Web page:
Screened as part of NZIFF 2016

Thithi 2016

Directed by Raam Reddy

From India’s southern state of Karnataka, this award-winning comic gem made by first-time director Raam Reddy charms with its easygoing naturalism, evocative setting and colourful cast of characters.

India/USA In Kannada with English subtitles
123 minutes DCP
M (offensive language, nudity, sexual references, suicide references and content that may disturb)

Director

Producers

Pratap Reddy
,
Sunmin Park

Screenplay

Eregowda
,
Raam Reddy

Photography

Doron Tempert

Editors

John Zimmerman
,
Raam Reddy

With

Thammegowda S. (Thamanna)
,
Channegowda (Gadappa)
,
Abhishek H.N. (Abhi)
,
Pooja S.M. (Cauvery)

Festivals

Locarno 2015; New Directors/New Films
,
San Francisco 2016

Awards

Filmmakers of the Present Award and Best First Feature
,
Locarno International Film Festival 2015

Elsewhere

This uproarious village comedy from southern India follows three generations of misfits after the death of a family’s cantankerous 101-year-old patriarch, Century Gowda. While the villagers reverently plan the funeral celebrations (the ‘thithi’), Century’s grandson, Thamanna, is only interested in making a quick buck by selling off a block of land that Century owned. Trouble is, technically it has now been passed down to his gadabout of a father, Gadappa, who has no interest in material matters if they can’t be drunk or smoked, but nevertheless proves uncooperative. Meanwhile, Thamanna’s teenage son, Abhi, should be helping with the celebrations but is more interested in romantically pursuing a young shepherdess from a nomadic family. Schemes are concocted, with everything coming to a head as the entire village gathers to pay their final respects to old Century. — MM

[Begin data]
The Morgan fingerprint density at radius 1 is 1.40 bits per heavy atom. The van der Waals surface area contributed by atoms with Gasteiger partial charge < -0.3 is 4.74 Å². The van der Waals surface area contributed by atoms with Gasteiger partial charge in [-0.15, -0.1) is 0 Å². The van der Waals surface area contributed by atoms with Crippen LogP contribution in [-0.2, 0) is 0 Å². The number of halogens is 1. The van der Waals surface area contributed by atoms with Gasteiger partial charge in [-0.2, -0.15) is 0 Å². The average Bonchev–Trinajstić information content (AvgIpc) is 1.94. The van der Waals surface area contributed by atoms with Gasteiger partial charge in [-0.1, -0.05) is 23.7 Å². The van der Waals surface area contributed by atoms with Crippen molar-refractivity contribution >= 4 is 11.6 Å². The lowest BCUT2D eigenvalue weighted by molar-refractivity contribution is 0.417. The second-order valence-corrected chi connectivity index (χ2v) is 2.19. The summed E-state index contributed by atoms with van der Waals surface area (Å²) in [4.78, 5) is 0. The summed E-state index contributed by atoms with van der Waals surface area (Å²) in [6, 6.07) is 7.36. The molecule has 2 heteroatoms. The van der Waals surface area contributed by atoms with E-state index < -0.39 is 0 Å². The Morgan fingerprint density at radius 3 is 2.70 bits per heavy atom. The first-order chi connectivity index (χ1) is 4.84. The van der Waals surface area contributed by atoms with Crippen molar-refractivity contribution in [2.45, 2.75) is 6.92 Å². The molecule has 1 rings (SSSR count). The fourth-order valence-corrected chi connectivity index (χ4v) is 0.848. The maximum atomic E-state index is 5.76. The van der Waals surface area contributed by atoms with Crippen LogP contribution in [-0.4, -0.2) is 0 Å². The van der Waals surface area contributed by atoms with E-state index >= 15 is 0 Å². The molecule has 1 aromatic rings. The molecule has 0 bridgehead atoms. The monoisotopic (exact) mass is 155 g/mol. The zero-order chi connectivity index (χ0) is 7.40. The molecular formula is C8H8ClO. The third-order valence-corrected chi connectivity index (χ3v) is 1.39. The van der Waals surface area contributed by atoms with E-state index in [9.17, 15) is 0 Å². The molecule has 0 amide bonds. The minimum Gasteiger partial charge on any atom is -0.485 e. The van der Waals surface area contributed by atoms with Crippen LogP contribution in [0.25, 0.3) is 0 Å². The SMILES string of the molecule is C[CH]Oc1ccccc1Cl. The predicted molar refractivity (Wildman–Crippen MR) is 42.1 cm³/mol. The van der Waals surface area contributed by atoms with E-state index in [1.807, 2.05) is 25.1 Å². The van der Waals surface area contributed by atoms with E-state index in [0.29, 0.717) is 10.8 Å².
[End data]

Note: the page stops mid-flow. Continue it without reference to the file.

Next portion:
“[In] a film that is funny, humane, and seemingly effortless, this young director has coaxed from a massive cast and a specific setting a great deal of character, an evocation of a locality and its society, and wrapped it all in a Renoirian understanding of human behavior. The film is a real pleasure.” — Daniel Kasman, Mubi